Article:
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Praise for Visions of Awakening Space and Time

 “This richly woven study brings us new insights into the dynamic role of Earth in Mahayana Buddhist understandings of enlightenment. Leighton reveals a transmission of the Buddha Dharma in which the utter reality of the phenomenal world is not to be questioned, nor is impermanence to be transcended. Time and space are rather to be experienced as the spiritually nourishing womb of our awakening. Right now, when ecological crises imperil the future of conscious life, and when, at the same time, Gaia theory invites us to understand ourselves as intrinsic parts of a living Earth, this work of scholarship is good news indeed.” —Joanna Macy

“A premier translator of two of Dogen’s major works, Eihei Shingi and Eihei Koroku, has now turned his sights to an analysis of Dogen in East Asian theoretical contexts with illuminating results. This very thoughtful, informative, and highly original study makes a significant contribution to both Dogen and Lotus Sutra studies by showing how Dogen’s Zen is rooted in Mahayana worldview, and also how the Lotus Sutra was a key resource for Japanese Zen. Leighton does an outstanding job of juxtaposing the seminal Lotus Sutra with the main writings of Dogen, along with other prominent thinkers in Zen and Chinese and Japanese Buddhism. He also sheds important light on contemporary applications and interpretations of Buddhist theory.” —Steven Heine, author of Dogen and the Koan Tradition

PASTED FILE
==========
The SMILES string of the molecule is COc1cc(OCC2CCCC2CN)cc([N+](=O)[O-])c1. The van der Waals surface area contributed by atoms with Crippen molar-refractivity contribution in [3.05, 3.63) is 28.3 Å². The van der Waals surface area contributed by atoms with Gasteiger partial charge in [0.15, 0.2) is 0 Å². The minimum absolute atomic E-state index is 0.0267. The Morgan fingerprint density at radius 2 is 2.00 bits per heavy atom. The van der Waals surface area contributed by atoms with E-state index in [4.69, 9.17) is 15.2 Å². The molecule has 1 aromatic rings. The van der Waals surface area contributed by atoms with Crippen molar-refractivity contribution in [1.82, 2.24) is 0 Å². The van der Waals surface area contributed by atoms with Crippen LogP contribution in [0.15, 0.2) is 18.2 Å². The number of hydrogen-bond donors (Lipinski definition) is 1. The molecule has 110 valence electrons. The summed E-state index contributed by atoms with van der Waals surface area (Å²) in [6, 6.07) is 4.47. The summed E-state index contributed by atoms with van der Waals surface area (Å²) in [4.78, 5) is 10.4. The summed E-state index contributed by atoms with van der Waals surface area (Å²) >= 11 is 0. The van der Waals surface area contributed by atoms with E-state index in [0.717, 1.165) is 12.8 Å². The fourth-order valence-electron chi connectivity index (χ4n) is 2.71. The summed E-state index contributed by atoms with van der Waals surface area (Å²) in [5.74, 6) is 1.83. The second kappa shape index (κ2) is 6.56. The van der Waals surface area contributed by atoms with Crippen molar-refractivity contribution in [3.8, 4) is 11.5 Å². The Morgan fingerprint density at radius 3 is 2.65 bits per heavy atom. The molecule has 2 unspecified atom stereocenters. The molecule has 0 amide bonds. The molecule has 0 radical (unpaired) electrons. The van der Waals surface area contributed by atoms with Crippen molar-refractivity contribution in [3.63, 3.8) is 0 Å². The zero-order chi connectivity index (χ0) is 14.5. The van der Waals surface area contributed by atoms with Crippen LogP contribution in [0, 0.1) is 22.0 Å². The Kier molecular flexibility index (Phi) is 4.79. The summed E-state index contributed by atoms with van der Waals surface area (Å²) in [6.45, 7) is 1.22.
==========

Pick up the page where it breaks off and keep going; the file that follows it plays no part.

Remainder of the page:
“Among the eminent Buddhist figures of premodern Japan, perhaps none has drawn more attention in the West than the Zen master Dogen (1200-1253). In a fresh approach, this volume moves beyond Dogen’s explicitly Zen heritage to explore his indebtedness to the imagery and rhetorical strategies of the Lotus Sutra in articulating his vision of practice. Leighton is sensitive to the playfulness and creativity of Dogen’s hermeneutics. His study will be welcomed by readers interested in the Mahayana as literature and in situating Dogen within the broader intellectual currents of his day.” —Jacqueline I. Stone

“This book is an exploration of Dogen’s writings on space and time, especially as they relate to the central message of the Lotus Sutra . It demonstrates unity of practice and book learning in Japanese Zen and the unity of the Zen tradition and Buddhist teaching traditions such as Tendai and Kegon. Anyone interested in philosophical or literary aspects of Dogen’s teachings and their relationship to Buddhist scriptures will find much to savor. Buddhist practitioners who wish to know how traditional scriptures can speak to contemporary concerns will find much to digest. ” —William Bodiford, author of Soto Zen in Medieval Japan.

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